Sympathetic Go (fightorflight) Parasympathetic Stop. Autonomic nervous system (ANS) controls automatic, involuntary functions 23 23 24 24 25 25 Studying the Brain: Research Methods Electroencephalography (EEG) Damage studies/lesioning Electrical stimulation (ESB) Transcranial Magnetic Stimulation. 26 26 27 27 Transcranial Magnetic Stimulation
http://www.youtube.com/watch?v=XJtNPqCjiA 28 Studying the Brain: Research Methods Brain imaging: computerized tomography (CAT) positron emission tomography (PET) magnetic resonance imaging (MRI). 29 29 30 30 Brain Regions and Functions Hindbrain vital functions medulla, pons, and cerebellum Midbrain sensory functions dopaminergic projections, reticular activating system Forebrain emotion, complex thought thalamus, hypothalamus, limbic system, cerebrum, cerebral cortex.
31 32 32 The Cerebrum: Two Hemispheres, Four Lobes
Cerebral Hemispheres two specialized halves connected by the corpus collosum Left hemisphere verbal processing: language, speech, reading, writing Right hemisphere nonverbal processing: spatial, musical, visual recognition. 33 33 34 34 Right Brain/Left Brain PC Users Mac Users 35 35 http://www.youtube.com/watch?v=ZMLzP1VCANo Split Brain Patients 36 The Cerebrum: Two Hemispheres, Four Lobes
Four Lobes: Occipital vision Parietal somatosensory Temporal auditory Frontal movement, executive control systems. 37 37 38 38 39 39 40 40 The Endocrine System: Glands and Hormones Hormones chemical messengers in the bloodstream Endocrine glands Pulsatile release by endocrine glands Negative feedback system Pituitary "master gland," growth hormone Thyroid metabolic rate Adrenal salt and carbohydrate metabolism Pancreas sugar metabolism Gonads sex hormones. 41 41 42 42 Genes and Behaviour: The Interdisciplinary Field of Behavioural Genetics Behavioural genetics = the study of the influence of genetic factors on behavioural traits Basic terminology: Chromosomes strands of DNA carrying genetic information Human cells contain 46 chromosomes in pairs (sexcells 23 single) Each chromosome thousands of genes, also in pairs. 43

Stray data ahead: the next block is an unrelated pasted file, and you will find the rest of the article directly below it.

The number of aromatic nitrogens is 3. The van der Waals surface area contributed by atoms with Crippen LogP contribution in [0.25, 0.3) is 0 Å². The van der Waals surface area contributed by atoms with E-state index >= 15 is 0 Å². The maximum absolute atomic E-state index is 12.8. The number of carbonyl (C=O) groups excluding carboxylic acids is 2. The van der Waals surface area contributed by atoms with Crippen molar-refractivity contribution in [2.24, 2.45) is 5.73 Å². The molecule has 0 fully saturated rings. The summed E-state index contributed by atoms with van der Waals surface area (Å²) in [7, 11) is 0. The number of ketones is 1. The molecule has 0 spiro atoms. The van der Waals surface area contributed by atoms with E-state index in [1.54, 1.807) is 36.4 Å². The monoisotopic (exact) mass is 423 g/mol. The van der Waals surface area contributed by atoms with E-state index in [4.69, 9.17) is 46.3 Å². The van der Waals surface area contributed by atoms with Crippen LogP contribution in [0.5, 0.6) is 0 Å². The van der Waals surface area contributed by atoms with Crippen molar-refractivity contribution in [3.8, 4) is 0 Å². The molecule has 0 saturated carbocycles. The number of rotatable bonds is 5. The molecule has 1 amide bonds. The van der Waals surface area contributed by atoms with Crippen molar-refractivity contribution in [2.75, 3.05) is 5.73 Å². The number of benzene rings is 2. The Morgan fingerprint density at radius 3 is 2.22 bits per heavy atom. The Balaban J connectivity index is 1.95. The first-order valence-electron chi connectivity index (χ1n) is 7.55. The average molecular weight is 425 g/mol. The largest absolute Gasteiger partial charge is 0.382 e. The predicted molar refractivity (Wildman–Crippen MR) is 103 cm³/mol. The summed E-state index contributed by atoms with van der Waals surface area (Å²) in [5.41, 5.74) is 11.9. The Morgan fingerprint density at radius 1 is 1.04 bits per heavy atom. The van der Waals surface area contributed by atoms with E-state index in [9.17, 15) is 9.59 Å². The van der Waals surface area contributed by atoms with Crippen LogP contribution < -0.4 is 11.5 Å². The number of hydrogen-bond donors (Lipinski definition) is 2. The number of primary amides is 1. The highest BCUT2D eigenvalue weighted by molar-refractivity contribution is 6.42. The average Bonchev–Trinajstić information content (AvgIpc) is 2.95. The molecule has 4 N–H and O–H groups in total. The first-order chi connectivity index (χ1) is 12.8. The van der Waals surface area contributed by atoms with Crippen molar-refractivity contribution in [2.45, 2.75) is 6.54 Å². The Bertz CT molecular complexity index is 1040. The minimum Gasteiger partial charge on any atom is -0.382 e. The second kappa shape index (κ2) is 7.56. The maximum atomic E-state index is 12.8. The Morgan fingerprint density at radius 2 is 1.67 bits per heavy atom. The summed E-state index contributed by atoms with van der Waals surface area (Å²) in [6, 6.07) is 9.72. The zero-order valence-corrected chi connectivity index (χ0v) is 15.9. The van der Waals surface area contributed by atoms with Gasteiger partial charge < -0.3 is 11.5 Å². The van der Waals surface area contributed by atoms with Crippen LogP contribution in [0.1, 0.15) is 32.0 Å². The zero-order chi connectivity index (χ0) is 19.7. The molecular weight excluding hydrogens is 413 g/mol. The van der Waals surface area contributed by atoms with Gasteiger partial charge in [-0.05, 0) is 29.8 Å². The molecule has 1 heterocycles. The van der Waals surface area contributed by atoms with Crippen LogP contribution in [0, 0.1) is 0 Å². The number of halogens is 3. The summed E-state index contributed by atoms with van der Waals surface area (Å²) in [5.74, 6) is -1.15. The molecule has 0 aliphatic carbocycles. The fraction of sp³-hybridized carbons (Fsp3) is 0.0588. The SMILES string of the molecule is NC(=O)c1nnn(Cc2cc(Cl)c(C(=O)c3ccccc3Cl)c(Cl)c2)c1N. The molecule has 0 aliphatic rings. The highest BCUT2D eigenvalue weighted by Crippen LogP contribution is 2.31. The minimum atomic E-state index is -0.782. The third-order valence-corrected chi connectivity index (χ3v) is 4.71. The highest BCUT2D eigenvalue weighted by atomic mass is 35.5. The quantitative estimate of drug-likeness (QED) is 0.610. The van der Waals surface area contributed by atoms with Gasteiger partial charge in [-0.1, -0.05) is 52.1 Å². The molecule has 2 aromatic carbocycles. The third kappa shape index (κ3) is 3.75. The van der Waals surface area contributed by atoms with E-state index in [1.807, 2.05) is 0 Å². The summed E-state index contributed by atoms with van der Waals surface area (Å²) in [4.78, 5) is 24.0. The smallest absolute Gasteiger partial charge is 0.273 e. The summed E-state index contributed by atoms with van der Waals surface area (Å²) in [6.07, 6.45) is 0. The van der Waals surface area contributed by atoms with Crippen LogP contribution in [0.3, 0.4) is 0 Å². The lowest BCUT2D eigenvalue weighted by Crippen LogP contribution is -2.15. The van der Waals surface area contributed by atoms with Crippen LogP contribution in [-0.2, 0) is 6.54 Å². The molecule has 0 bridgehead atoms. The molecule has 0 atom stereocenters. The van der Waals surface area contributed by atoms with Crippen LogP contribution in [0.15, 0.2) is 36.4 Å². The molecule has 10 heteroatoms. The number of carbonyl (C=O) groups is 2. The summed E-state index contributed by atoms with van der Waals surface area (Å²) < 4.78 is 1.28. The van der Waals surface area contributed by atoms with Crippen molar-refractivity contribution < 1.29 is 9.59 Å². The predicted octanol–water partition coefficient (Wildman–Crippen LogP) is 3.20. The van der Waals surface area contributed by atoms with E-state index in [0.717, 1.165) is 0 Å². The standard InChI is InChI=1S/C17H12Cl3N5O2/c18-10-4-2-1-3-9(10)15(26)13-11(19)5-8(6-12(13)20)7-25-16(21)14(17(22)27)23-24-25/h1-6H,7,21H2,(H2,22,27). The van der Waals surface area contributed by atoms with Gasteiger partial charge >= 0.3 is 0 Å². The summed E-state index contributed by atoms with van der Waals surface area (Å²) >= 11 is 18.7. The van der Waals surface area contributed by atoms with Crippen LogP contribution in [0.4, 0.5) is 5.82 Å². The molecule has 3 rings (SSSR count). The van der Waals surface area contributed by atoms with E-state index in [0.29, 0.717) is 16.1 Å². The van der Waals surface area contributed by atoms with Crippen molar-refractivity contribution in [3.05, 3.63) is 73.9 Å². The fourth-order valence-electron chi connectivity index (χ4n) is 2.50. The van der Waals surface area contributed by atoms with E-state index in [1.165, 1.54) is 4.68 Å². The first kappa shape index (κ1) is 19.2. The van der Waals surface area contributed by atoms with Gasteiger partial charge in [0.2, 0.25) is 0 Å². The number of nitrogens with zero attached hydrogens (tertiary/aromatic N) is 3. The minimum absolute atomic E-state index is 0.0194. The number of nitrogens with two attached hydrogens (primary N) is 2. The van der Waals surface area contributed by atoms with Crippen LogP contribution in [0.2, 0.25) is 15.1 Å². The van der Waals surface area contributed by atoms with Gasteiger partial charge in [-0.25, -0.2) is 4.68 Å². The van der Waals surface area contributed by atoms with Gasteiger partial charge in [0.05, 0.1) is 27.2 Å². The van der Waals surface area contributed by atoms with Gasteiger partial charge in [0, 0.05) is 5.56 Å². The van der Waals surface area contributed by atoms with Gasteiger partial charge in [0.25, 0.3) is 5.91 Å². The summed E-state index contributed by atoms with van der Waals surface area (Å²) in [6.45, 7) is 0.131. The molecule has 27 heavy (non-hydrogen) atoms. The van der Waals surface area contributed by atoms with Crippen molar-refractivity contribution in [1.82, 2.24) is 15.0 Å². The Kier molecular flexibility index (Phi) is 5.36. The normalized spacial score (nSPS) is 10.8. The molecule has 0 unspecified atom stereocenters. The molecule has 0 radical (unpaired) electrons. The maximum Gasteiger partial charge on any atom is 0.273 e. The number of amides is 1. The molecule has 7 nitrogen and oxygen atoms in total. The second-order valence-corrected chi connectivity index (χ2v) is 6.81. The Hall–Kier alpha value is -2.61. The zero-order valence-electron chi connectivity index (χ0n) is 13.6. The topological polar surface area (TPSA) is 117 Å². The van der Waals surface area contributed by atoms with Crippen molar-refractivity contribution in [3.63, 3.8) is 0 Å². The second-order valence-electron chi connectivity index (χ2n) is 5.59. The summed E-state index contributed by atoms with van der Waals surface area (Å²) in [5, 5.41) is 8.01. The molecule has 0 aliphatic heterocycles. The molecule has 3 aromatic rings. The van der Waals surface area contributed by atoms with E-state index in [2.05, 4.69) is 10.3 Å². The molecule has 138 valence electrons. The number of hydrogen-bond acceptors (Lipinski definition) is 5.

43 Genes and Behaviour: The Interdisciplinary Field of Behavioural Genetics II Dominant, recessive Homozygous, heterozygous Genotype/Phenotype and Polygenic Inheritance. 44 44 Figure 3.25 Genetic material. This series of enlargements shows the main components of genetic material. (Top) In the nucleus of every cell are chromosomes, which carry the information needed to construct new human beings. (Centre) Chromosomes are threadlike strands of DNA that carry thousands of genes, the functional units of hereditary transmission. (Bottom) DNA is a spiralled double chain of molecules that can copy itself to reproduce. 45 45 Research Methods in Behavioural Genetics Family studies does it run in the family? Twin studies compare resemblance of identical (monozygotic) and fraternal (dizygotic) twins on a trait Adoption studies examine resemblance between adopted children and their biological and adoptive parents.
46 Twins Separated at Birth http://www.youtube.com/watch?v=REhKa3_oHL8 47 48 48 49 49 50 50 Modern Approaches to the Nature vs. Nurture Debate Molecular Genetics: the study of the biochemical bases of genetic inheritance Behavioural Genetics Genetic mapping: locating specific genes The Human Genome Project The interactionist model Richard Rose (1995) "We inherit dispositions, not destinies." 51 51 Evolutionary Psychology: Behaviour in Terms of Adaptive Significance Based on Darwin's ideas of natural selection Adaptations behavioural as well as physical Fightorflight response Taste preferences Parental investment and mating. Reproductive success key 52 52 ...
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- Fall '11
- Psychology, neural impulse, secretes neurotransmitters Neurotransmitters, Neuron Postsynaptic Neuron